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Many animals use the same five senses as we do, but these creatures take that beyond the next level.

Hosted by: Michael Aranda

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Go to to learn how you can take your STEM skills to the next level! [♪ INTRO]. There’s a lot going on in this world that we can sense using the five senses most people agree we have: hearing, touch, smell, taste, and sight.

But there’s also so much that we’re completely unaware of simply because it’s outside our range of detection. Some animals get information about the world using magnetic navigation, electroreception, and other senses that we don’t have at all. But there’s also animals that use the same senses we do, just better than we can.

And these super senses can not only help them find food and communicate, but they can even be life-saving for them. While we can experience these senses to a degree, we have our limits. So, what are we missing that other animals aren’t?

To an extent, you can hear when a rat squeaks. It’s really high-pitched and pretty much exactly what you would expect it to sound like. But you’re not hearing the whole story.

Just like humans can choose to talk in lower or higher pitches, rats can do the same. And even though their squeaks sound shrill to us, we are really only hearing their lower pitched sounds. Rat vocalizations can go even higher into ultrasonic ranges around 30-80kHz, which is higher pitched than our auditory range.

Humans can hear sounds ranging from about 20Hz to 20kHz. This means that rats can communicate with each other while we’re in the same room and we wouldn’t even know about it without the help of special microphones that can pick up those sounds. And there’s a lot of rat chatter.

Rats are social creatures, just like us, and they communicate regularly. And adults produce ultrasonic vocalizations during courtship. But they don’t just produce these ultrasonic vocalizations when communicating with other rats.

Scientists have discovered that rats are ticklish and they have ultrasonic giggles. Yes, researchers really went to work every day to put on a lab coat and do the important work of tickling a bunch of rats. They found that rats love to be tickled on the belly just like us, but not on the tail.

They’re situationally ticklish. So like us, if they’re in a scary place they’re not going to be in a ticklish mood and won’t produce ultrasonic laughter. Maybe in the end, they’re simply laughing at us feeble humans who can’t even hear it.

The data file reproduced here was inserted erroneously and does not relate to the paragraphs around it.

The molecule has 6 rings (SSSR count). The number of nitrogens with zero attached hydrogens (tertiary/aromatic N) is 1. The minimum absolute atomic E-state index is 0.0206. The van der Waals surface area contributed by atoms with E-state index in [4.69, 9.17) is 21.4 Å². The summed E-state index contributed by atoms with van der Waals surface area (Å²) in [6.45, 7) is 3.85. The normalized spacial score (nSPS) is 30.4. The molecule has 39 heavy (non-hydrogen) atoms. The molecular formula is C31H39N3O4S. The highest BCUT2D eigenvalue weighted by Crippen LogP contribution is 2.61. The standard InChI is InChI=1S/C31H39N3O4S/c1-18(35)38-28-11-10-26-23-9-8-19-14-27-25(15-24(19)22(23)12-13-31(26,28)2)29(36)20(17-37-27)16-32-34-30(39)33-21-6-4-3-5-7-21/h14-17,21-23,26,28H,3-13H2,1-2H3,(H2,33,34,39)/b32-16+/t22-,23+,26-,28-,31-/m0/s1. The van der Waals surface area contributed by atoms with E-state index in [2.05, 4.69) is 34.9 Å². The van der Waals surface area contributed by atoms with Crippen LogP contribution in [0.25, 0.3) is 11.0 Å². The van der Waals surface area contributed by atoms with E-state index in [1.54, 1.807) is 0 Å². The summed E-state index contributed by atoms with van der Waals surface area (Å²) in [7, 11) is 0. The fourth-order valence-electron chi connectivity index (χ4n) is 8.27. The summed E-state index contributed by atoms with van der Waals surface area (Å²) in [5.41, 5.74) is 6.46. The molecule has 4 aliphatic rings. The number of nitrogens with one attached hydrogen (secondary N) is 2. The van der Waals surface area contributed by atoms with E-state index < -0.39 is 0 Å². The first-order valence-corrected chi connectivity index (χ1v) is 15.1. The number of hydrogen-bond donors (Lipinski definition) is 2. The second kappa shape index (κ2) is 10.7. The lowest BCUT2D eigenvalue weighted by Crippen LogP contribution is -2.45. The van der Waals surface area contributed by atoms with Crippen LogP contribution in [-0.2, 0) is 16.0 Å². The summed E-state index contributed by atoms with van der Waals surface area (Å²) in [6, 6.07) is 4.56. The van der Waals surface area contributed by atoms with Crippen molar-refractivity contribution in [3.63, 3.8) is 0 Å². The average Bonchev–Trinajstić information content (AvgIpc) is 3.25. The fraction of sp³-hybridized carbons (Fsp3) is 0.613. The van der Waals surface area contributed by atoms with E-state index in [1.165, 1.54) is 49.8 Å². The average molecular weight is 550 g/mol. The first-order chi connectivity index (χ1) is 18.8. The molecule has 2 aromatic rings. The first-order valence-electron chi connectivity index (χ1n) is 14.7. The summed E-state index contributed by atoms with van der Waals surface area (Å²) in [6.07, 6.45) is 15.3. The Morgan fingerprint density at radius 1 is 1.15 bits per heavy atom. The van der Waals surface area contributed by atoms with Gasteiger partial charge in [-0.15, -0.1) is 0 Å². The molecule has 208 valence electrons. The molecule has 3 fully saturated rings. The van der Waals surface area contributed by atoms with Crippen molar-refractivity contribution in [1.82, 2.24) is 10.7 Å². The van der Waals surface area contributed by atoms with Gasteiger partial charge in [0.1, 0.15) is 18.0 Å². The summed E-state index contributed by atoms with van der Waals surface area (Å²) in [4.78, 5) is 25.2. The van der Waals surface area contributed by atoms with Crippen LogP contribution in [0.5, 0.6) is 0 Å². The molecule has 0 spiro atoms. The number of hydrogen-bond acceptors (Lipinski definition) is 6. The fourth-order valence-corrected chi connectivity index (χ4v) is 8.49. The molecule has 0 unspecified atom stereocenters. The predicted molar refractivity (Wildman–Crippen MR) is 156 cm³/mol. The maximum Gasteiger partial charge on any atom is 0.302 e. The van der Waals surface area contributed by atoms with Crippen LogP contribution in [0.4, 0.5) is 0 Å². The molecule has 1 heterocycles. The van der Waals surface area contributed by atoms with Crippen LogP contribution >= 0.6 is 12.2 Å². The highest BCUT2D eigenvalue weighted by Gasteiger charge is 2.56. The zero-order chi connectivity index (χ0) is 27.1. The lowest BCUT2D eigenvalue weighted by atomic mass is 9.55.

Rats are not the only animals that can communicate in a way that we can’t detect. A group of insects called treehoppers, and many other arthropods, can feel super small vibrations on leaves. Treehoppers like the umbonia crassicornis, or thorn bug, use these bioseismic cues for things like navigation, communication, finding food, and avoiding being food.

They have sensitive legs that can send and pick up these messages. And the unique shape of their exoskeleton makes them highly receptive to small vibrations. Thorn bugs can communicate with each other using these vibrations by producing a series of pulses on a leaf or twig; sometimes those pulses are just 30-40ms long.

Other thorn bugs are able to receive that message by sensing the vibrations through their legs and thorax. And researchers have learned that they can tell the difference between vibrations coming from in front of them and behind them. They think that if vibrations come from in front of the thorn bug at just the right frequency, the front of their thorax is affected the most.

And if they come from behind the bug, the back of the thorax is affected the most. They probably incorporate information from rotating their bodies and moving side to side to triangulate where the vibrations are coming from. Imagine being able to sense a buzzing in your chest and know that your friend is walking up behind you.

We use our ears that way to figure out if sounds are coming from the left or right, but our sense of touch isn’t nearly as attuned as the thorn bug’s. Aside from communication, some of these super animals use their powers to find their next meal. Many animals use their sense of smell to track down food.

And some super-smelling animals can detect odors under incredible circumstances, like underwater! Moles spend some of their lives on land, but can also swim underwater, similar to us. Unlike us, they use their nose way more than their eyes to figure out what’s going on in their environments.

So while we open our eyes underwater, moles smell underwater odors. These mammals can’t breathe underwater. But they can swim underwater and blow bubbles with their noses.

If they sniff them back in fast enough, they can trap scents in those air bubbles and detect smells without getting water up their nose. This sniffing motion is similar to what you might see from another speedy sniffer like a rat or mouse back on land, but by doing it in record speed, the mole is able to capture chemical information without inhaling water. They sniff about 0.06 to 0.1 milliliters of air at 6 milliliters per second.